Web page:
Communication on SLCs causing frustration

POULSBO — It seems that no matter which platform of communication the North Kitsap School District stands on, the community isn’t able to reach answers to all of its questions.

NKSD’s latest forum on Small Learning Communities took a different form, breaking the audience and school officials into small groups to better isolate individual concerns. But at the end of the night, many people left disappointed by a continuing lack of resolve.

“Just answer their questions,” NKSD board president Catherine Ahl uttered in frustration at one point during a study group session.

The audience of some 40 people was split into two study groups for about 40 minutes with the goal of reviewing the three proposed SLC designs and creating a pool of likes, dislikes and ideas.

“It’s like they are not telling us anything we haven’t heard before,” said NKHS sophomore Jordan Tucker. “They are not answering our questions.”

The answers being rendered are oftentimes vague and coated in “if’s,” “could be’s” and “yet to be determined’s,” audience members noted.

But that’s because the process is evolving as the district searches for the best possible SLC format, said KHS planning principal and SLC architect Bruce Saari.

“(This document) is not finished in its entirety, it’s just an attempt to capture the feel,” Saari said, prefacing the three draft SLC formats. He added that teachers at both the high school and junior high levels have been working for two years to “make sure the programs are robust, balanced and full.”

Upward of 2,500 hours have been spent compiling the current draft designs, NKSD director of career and technical education Jim Noeldner estimated in response to community member Will Gray’s inquiry of how much time had been spent on the design process.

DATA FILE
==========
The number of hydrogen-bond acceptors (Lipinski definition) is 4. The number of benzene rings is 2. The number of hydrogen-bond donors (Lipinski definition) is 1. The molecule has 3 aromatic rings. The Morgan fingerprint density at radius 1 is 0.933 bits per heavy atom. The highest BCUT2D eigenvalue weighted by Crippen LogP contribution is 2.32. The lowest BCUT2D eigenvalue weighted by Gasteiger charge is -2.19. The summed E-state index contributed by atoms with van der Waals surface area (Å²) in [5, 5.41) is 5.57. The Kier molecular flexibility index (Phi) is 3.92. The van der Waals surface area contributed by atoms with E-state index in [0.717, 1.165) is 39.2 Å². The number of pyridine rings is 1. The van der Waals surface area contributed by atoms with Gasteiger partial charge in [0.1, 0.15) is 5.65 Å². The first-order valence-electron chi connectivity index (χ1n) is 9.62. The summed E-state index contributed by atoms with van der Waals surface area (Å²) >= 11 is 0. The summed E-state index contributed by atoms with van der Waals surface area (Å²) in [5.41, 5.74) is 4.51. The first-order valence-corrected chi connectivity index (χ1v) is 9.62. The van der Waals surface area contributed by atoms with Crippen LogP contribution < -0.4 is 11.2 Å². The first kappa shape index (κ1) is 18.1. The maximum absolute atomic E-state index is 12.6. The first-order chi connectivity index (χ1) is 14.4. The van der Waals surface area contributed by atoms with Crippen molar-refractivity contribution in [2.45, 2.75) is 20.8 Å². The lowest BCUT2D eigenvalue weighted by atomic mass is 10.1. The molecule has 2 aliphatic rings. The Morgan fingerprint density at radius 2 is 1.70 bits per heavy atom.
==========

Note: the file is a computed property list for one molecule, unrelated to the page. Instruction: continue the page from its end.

“I would’ve loved to have had input long before now,” Gray said as the audience agreed with applause. He noted the possibility that maybe SLCs don’t need intricate designs and themes.

“I just want to see some networking of teachers,” Gray said.

“How important are these themes in SLCs and how’s an eighth-grader gonna know what they want to do?” NKHS sophomore parent Deb Wuensch asked in one of the study groups.

Saari replied that 70 percent of classes, for students on a two-year college track, will be core classes and will be the same in each SLC. University bound students’ course work will revolve around 90 percent of required classes.

So electives, which are currently planned to be thematically grouped within each SLC, would play a small role in the emphasis.

But the way that the core curriculum is delivered could also add emphasis to an extent, Saari said.

“Teachers will choose (their) SLC because they share in some of the philosophies or approach,” he said.

But right now at NKHS, some teachers don’t share in the philosophies or approach of SLCs in general.

“I’m struggling terribly to find faculty and staff on board with these issues,” parent Brad Brown said.

An informal survey conducted with 46 respondents from North Kitsap High School’s 74 teachers notes a potentially ominous undercurrent in the SLC movement which, NKSD administrators agree, requires complete teacher buy-in.

Of the group of 46 NKHS teachers surveyed, only 13 (28 percent) supported the direction of the current SLCs while 26 (56 percent) were opposed. Seven (15 percent) were undecided.

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